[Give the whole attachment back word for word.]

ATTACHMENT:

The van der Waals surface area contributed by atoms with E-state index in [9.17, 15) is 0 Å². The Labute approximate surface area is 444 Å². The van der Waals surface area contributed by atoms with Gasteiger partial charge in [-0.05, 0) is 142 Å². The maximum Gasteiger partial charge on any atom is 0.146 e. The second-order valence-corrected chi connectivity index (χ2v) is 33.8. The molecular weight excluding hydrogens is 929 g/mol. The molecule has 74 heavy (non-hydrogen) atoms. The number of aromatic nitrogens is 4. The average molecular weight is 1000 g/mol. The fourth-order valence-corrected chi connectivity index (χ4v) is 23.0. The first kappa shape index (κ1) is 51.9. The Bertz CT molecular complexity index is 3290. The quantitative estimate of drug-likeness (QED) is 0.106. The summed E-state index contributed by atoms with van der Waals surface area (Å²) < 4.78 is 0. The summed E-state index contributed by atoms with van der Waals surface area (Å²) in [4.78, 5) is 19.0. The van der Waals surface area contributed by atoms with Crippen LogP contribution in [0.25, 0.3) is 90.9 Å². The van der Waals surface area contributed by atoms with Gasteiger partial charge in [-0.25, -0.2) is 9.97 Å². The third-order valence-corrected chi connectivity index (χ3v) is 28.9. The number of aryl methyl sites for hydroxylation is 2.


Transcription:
The van der Waals surface area contributed by atoms with E-state index in [9.17, 15) is 0 Å². The Labute approximate surface area is 444 Å². The van der Waals surface area contributed by atoms with Gasteiger partial charge in [-0.05, 0) is 142 Å². The maximum Gasteiger partial charge on any atom is 0.146 e. The second-order valence-corrected chi connectivity index (χ2v) is 33.8. The molecular weight excluding hydrogens is 929 g/mol. The molecule has 74 heavy (non-hydrogen) atoms. The number of aromatic nitrogens is 4. The average molecular weight is 1000 g/mol. The fourth-order valence-corrected chi connectivity index (χ4v) is 23.0. The first kappa shape index (κ1) is 51.9. The Bertz CT molecular complexity index is 3290. The quantitative estimate of drug-likeness (QED) is 0.106. The summed E-state index contributed by atoms with van der Waals surface area (Å²) < 4.78 is 0. The summed E-state index contributed by atoms with van der Waals surface area (Å²) in [4.78, 5) is 19.0. The van der Waals surface area contributed by atoms with Crippen LogP contribution in [0.25, 0.3) is 90.9 Å². The van der Waals surface area contributed by atoms with Gasteiger partial charge in [-0.25, -0.2) is 9.97 Å². The third-order valence-corrected chi connectivity index (χ3v) is 28.9. The number of aryl methyl sites for hydroxylation is 2.